Nigerian designer, Deola Sagoe was interviewed by leading Black Women’s Magazine- ESSENCE.com. In the interview, the designer talks about her brand and how her Nigerian and African cultural influences are reflected in her designs.
Below are snippets from the interview:
ESSENCE.com: As an African designer, you are always seen is a representative of that continent. Is that how you wish to be seen, or as a designer with her own unique worldview?
DEOLA : Every true designer I know has his or her own deeply held point of view. This is usually fashioned by their environment and concerns, but also from that uniqueness that comes from within you, and as such is not defined by geography or location. I’m black, I’m a Nigerian, and I’m a woman – guess it’s no surprise that you’re going to see that in my work no more than if I was Japanese or Dutch.
ESSENCE.com: So you seek to strictly represent your homeland?
DEOLA: I would like to think I represent an Africa that is still yet to be fully appreciated, an Africa that is not just one homogenous blob but a rich continent of diversity and expression. African cultures are so fluid by the way, it’s mixes of European, British, French, Portuguese from our colonial past and American coming in from modern day enterprise and international business. If there’s a mixing pot somewhere on this Earth it’s got to be Africa that’s why things are often very rich here.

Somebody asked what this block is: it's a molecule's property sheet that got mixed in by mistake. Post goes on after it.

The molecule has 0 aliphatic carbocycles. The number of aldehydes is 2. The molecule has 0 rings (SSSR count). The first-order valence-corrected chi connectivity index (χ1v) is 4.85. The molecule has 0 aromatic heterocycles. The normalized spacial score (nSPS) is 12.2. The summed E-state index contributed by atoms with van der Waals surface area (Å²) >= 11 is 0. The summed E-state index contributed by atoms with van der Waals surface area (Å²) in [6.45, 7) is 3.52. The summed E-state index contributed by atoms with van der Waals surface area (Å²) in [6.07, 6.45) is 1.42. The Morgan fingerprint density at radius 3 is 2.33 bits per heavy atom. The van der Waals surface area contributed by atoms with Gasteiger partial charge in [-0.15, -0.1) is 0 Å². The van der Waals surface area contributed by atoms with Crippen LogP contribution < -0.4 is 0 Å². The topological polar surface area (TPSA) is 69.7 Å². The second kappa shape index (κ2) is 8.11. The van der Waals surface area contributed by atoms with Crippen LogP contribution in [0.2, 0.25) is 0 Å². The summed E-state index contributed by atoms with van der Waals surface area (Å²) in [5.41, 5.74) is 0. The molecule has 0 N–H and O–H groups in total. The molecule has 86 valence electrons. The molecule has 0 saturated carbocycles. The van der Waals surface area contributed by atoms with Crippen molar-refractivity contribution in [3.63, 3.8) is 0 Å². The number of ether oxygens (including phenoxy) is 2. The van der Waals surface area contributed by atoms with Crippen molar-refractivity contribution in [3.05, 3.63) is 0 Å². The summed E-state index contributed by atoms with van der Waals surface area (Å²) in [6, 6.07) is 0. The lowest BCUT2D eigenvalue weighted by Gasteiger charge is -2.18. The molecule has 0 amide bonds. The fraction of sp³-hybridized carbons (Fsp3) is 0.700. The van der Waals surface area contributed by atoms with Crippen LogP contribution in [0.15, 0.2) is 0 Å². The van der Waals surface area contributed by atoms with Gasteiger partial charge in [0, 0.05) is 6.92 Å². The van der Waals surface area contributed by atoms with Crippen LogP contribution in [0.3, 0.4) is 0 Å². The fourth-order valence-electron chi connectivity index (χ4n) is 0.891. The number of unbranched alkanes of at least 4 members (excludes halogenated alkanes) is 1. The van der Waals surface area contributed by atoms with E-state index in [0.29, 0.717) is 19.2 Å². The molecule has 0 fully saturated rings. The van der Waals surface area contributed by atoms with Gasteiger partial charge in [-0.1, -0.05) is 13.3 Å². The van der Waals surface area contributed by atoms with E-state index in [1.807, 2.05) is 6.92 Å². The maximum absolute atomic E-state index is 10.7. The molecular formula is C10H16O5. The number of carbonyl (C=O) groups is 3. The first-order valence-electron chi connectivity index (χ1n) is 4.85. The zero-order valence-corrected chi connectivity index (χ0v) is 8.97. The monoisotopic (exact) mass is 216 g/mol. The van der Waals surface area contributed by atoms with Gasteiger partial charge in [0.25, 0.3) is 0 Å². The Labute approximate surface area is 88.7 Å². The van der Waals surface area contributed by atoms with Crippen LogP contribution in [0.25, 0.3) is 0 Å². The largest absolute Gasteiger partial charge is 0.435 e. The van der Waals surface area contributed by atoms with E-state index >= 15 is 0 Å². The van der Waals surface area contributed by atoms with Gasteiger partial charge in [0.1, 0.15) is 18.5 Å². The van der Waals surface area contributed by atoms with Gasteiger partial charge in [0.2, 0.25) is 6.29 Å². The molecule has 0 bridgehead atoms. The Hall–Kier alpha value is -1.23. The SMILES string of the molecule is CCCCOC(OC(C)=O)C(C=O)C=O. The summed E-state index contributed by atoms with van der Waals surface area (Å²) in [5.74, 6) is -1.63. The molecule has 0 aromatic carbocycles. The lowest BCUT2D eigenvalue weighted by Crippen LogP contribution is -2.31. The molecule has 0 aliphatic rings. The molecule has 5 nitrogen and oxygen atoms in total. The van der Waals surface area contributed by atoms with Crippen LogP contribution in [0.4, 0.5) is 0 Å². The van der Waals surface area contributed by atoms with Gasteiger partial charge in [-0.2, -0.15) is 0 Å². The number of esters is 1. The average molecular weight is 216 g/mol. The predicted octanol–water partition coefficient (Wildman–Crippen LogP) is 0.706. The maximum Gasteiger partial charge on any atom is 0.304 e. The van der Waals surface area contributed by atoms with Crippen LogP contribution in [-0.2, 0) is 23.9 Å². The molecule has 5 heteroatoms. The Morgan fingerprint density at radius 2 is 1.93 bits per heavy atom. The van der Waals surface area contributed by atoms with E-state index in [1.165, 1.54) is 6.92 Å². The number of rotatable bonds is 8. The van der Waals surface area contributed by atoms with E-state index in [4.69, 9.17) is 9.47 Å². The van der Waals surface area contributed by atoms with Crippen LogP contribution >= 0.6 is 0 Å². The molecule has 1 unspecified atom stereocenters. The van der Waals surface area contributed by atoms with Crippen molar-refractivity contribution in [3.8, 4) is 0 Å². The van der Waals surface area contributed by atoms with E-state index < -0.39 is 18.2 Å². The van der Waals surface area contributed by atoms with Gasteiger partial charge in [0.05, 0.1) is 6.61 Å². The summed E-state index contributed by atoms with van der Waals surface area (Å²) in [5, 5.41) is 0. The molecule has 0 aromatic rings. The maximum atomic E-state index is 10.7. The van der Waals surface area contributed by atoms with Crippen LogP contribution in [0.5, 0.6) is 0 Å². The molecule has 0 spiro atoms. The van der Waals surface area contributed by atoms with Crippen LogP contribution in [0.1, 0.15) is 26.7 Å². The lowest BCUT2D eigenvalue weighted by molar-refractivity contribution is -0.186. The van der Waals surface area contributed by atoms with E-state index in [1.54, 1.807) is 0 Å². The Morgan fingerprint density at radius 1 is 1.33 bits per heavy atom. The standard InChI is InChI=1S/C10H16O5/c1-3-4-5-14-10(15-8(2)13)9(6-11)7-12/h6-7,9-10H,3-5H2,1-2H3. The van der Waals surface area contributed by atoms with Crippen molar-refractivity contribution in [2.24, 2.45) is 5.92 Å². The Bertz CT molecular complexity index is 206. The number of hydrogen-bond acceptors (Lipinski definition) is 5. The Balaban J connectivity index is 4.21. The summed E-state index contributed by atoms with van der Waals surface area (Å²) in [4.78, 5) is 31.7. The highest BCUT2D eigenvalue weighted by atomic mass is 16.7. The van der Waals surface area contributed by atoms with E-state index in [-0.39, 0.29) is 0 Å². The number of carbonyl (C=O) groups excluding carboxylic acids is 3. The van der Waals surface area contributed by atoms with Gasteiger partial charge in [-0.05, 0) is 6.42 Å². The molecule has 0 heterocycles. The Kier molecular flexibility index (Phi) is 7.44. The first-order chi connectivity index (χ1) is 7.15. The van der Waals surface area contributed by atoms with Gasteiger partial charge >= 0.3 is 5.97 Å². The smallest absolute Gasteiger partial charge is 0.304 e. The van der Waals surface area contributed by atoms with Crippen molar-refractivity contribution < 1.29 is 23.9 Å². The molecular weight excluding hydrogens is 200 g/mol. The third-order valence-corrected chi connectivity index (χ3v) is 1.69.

ESSENCE.com: How does your Nigerian culture in particular inform your work as a designer?
DEOLA: Nigeria is a nation often debated across the world but actually rarely truly investigated. Nigeria is a strong nation; the people are proud and culturally very rich and diverse. For me it’s like a goldmine that I can delve into. I go in the mine and when I return to the light I discover that I have gems of every description, and I’m usually surprised! What I mean is, whenever I’m designing I’ll start with some element of my culture and then I’ll go on and add myself to it, what I’m feeling at the time, and then, by a miracle, things start to just happen. It’s really the most wonderful thing to be a kind of conveyor or channel for something new to come into being, and yet you can feel its lineage.It has a link to history and culture. The Nigerian consciousness has yet to be fully explored but everyday it keeps offering up gems.
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